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Retiring TARP Warrants: Obama's Treasury Makes a Significant Mistake

Whether or not you think that it is good for the system for banks to buyback the preferred-stock investments that the Treasury has made through the TARP program, there is no argument at all that it is good for the system to buy back the equity warrants: we want banks to have more equity capital right now, not less. If you don't want the U.S. government holding them, sell them on the open market. But don't retire them until the financial crisis is two years past.

There's at least one chance in ten that the banks will hit the wall again sometime in the next couple of years if the recession turns out to be worse than forecast, and we may once again be desperate to have the banks have as much equity as possible.

And I haven't even reached the issue of what price the warrants should be valued at: just don't do it.

David Mildenberg:

U.S. TARP Warrant Plan Favors Banks, Professor Says: Policy makers want to speed the withdrawal of the government from the banking industry, rather than attempt to maximize returns for the taxpayers by waiting for share prices to rise, Washington banking lawyer William Sweet of Skadden, Arps, Slate, Meagher & Flom said last week. “The president has clearly stated that his objective is to dispose of the government’s investments in individual companies as quickly as is practicable,” the Treasury statement said. The Obama administration gave approval in June for 10 of the biggest U.S. banks, including JPMorgan Chase & Co., Goldman Sachs Group Inc. and Morgan Stanley, to repay $68 billion of TARP funds. When the money was first obtained, banks had to give the Treasury preferred stock plus warrants to buy stock at a future date at a specific price, called the strike price.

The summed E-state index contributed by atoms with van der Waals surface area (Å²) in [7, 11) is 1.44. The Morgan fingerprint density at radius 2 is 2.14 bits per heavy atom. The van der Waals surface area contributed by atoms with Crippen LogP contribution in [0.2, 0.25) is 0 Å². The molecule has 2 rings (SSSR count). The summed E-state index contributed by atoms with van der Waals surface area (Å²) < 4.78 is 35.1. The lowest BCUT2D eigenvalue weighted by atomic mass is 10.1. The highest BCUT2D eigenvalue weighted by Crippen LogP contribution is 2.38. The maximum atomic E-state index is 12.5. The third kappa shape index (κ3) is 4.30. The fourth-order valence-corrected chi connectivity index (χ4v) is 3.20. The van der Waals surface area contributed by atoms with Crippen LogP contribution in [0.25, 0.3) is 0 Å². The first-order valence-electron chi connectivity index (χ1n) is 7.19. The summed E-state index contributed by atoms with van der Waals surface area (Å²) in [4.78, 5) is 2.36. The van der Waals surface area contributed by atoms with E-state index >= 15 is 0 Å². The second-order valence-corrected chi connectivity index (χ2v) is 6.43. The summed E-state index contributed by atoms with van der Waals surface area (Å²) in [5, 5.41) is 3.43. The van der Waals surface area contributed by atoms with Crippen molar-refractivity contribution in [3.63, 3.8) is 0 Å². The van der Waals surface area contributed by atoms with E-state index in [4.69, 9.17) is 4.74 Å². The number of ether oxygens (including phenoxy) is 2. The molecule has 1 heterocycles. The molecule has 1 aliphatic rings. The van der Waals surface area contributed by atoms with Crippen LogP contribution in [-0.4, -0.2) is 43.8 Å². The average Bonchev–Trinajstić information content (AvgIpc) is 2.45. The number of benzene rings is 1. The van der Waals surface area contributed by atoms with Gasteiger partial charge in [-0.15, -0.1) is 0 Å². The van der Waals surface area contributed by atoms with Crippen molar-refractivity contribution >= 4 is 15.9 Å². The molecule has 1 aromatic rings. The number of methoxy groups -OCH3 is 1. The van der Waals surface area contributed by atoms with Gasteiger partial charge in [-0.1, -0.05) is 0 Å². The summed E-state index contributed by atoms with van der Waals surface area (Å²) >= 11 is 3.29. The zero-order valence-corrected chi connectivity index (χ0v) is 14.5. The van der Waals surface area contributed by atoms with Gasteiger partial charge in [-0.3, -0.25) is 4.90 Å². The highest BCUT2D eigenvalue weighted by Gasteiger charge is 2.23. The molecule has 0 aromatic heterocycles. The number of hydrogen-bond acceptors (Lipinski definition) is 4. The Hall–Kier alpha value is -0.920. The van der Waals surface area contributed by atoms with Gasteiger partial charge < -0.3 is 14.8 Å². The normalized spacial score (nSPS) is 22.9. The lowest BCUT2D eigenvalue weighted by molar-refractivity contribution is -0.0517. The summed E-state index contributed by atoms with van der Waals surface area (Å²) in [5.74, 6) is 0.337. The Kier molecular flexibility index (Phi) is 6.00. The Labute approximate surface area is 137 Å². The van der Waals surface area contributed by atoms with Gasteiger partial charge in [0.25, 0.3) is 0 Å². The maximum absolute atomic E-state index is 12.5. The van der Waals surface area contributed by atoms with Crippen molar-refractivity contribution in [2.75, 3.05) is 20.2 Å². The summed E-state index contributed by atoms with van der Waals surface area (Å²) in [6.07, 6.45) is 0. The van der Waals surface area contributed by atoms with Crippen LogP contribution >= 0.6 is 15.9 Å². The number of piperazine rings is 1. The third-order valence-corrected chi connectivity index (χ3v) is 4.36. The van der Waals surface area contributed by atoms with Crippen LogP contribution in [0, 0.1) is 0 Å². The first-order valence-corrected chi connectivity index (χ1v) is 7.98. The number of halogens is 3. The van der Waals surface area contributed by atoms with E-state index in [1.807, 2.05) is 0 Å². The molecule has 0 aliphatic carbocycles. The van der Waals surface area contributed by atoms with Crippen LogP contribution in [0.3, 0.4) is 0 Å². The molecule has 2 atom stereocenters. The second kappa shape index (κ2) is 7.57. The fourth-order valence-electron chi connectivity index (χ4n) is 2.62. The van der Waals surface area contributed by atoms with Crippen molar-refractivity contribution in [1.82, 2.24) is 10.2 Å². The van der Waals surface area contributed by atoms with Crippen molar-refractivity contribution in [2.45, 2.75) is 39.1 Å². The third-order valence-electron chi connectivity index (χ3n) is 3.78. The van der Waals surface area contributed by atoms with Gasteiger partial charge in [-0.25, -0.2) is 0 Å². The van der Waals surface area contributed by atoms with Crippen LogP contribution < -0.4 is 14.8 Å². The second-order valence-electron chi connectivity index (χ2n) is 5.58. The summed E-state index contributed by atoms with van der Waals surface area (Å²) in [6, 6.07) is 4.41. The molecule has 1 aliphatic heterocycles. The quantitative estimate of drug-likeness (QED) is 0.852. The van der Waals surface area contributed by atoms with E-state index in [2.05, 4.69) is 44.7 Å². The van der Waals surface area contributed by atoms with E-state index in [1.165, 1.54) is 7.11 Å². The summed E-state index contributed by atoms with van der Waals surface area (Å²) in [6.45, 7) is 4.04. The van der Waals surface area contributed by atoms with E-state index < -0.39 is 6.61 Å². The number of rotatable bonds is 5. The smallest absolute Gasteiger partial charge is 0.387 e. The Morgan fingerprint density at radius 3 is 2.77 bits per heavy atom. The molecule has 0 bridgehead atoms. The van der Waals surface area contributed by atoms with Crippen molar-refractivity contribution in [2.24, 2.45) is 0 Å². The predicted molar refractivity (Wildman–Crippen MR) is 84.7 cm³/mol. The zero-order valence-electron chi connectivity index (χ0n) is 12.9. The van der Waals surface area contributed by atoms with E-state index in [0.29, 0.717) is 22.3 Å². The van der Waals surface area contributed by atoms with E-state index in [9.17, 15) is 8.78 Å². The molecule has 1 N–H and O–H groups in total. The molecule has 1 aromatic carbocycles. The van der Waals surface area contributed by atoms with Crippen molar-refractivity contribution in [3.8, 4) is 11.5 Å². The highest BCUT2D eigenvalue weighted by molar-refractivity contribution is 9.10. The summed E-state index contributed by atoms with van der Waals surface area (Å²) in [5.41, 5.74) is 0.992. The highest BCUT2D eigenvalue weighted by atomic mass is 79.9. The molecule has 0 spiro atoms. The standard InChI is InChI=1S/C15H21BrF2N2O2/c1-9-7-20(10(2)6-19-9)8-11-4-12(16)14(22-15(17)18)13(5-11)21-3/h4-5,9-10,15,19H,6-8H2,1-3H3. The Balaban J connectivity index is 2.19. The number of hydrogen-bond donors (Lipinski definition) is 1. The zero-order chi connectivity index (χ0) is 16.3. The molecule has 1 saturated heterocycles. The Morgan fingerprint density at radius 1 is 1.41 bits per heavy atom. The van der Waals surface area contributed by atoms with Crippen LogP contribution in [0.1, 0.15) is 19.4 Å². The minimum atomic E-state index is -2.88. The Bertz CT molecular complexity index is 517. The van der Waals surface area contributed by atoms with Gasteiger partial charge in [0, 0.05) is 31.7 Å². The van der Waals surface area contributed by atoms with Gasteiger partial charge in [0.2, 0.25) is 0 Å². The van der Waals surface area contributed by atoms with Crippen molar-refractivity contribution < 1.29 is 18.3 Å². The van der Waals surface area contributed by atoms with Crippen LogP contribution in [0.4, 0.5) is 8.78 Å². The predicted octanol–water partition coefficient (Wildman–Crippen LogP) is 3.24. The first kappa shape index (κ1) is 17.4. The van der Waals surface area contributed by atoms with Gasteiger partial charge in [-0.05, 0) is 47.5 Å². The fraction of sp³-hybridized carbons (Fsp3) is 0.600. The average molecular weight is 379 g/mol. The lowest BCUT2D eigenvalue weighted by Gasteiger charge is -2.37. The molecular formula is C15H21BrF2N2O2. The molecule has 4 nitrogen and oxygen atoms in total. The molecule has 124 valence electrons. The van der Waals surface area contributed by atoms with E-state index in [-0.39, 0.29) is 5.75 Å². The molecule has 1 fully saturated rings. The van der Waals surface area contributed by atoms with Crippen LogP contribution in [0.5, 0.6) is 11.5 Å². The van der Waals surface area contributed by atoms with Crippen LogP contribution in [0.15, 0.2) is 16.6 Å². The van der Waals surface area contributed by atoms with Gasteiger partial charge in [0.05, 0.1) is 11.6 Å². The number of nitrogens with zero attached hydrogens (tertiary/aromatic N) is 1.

Wilson values JPMorgan’s warrants at $1.55 billion using the traditional method of determining how much the stock may gain in the next decade, compared with $1.33 billion set by Treasury, he said. The strike price for JPMorgan is $42.42, about 25 percent higher than yesterday’s closing price of $34.11 in New York Stock Exchange composite trading. Banks will have 15 days after retiring government stakes to propose a “fair-market value” for the warrants, the Treasury said last week. Should officials object to the estimate, up to three “independent advisers” will help set a price. If lenders don’t make an offer, the warrants will auctioned.

Negotiations as planned by Treasury open the door to political favoritism and corruption, Simon Johnson, an economist at Massachusetts Institute of Technology, said in an interview. Johnson favors public auctions. “The question is why wouldn’t you sell these on the open market and the answer is that the banks would probably lose,” he said. Treasury is bound by contracts with the banks that set out a specific negotiating process, spokesman Andrew Williams said.

Valuing the warrants may rile Congress because lawmakers including Sen. Jack Reed, a Rhode Island Democrat, have warned Treasury Secretary Timothy Geithner not to let banks buy back government stakes at discount prices. “I will be watching closely to ensure Treasury’s pricing system works both fairly and efficiently for the benefit of taxpayers,” Reed said in a June 26 statement. At least 10 smaller banks have negotiated warrant buybacks with Treasury, including First Niagara Financial Group Inc., which paid $2.7 million, according to a statement this week. It’s among the best prices Treasury has received so far, equal to 65 percent of what the warrants were actually worth, compared with an average of 48 percent for the 10 previous repurchases, Wilson said.